any help would be greatly appreciated, Ross

    • Hi Ross,

      Thanks for your comments and questions. I apologize for being a little side tracked on the brine recipe. I haven’t had a chance to finish editing my post on it but will make sure to post it later today.

      Regarding the aitchbone, you should still be able to cure a tasty prosciutto (and it will be easier to cut once its ready), however, you will have slightly less meat due to the wastefulness of cutting out this bone.

      I recommend that you remove the flap of meat and expose the cavity where the bone was. If you don’t remove the flap, it will cure quicker than the rest of the prosciutto (due to the fact that it is thinner) and this may make getting good results trickier. Don’t throw out the “flap”, you can fry it up and serve it with polenta or use it to flavour tomato sauce!

      One more point, make sure that you adequately salt the cavity where the aitchbone was when following the process I noted in my post above. Although the brine will eventually seep into the cavity thoroughly, you’ll want to ensure that you remove as much excess moisture from it beforehand.

      Good luck and check back later today for the second installment :)

      Let me know how it goes!

    • Hey Andrew, Good question!

      Thankfully, we haven’t had any first hand experience with rodents as they’re relatively uncommon in our dwellings in Montreal. The final step in preparing prosciutto to cure is to cover the exposed meat in a mix of ground paprika and cayenne pepper. This doesn’t add much flavour to the prosciutto, instead it’s done to create a crust around the meat that impedes flies from laying their eggs on the surface.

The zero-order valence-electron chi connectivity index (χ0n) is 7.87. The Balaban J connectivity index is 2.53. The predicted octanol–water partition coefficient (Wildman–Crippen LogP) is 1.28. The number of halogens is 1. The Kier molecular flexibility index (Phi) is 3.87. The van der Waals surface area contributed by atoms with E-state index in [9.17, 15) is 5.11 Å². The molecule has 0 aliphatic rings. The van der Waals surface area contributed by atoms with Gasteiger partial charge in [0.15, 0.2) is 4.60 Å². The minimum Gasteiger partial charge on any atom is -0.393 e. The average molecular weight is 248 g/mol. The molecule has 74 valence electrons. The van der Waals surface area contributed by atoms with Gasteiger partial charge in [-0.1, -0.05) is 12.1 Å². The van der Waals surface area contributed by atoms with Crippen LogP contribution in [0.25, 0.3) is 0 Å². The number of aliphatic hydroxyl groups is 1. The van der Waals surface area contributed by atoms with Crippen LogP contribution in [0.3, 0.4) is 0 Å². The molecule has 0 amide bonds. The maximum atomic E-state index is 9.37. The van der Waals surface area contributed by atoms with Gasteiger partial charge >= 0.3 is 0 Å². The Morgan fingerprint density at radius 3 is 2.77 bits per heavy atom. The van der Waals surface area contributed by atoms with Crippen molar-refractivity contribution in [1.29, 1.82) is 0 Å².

Such a coating may even help protect against rodents if the critters don’t enjoy spicy food :)

    • My recipe uses a nitrate, Potassium Nitrate (aka saltpeter)
      Where I am it’s easier to use this in addition to table salt instead of sourcing curing salt. Curing salt is simply NaCL (90-something %) and NaNO3 anyway. Effect is the same.

  3. I live in southwest Florida. I have an old refridgerator, is it ok to use that if I keep the temperature at 45 – 50° Fahrenheit and keep the humidity at 60-70%? I use to make it when I lived in New Jersey but that was over 20 years ago.
    Thank you

  4. Hi, all! Just a quick note that I “basically” followed most of this recipe, over the past year. I started on Valentines Day, 2012, with the plan of serving it to my “prosciutto crazy” wife one year later. The plan woiked poifectly! After tricking her into going to a nice Italian restaurant here in San Francisco, we did a blind (I blindfolded her) taste test of a bunch of fine prosciutto (e.g. San Daniel, Parma, etc.)…and mine. Every time, my/her prosciutto received a 9.5,and the highest any of the others got was a 9!! Brisbane, CA. was the perfect temperature, it appears. I never refrigerated it, not for a single day. Since I made two whole legs, we will leave the other one, to taste NEXT Valentines day (or maybe even keep it going another two years?). Ours/mine is super fragrant, melts in your mouth, etc. chadvoyage at yahoo if you have any questions. Chad

  5. Pingback: Le projet Prosciutto 2014 | Madame M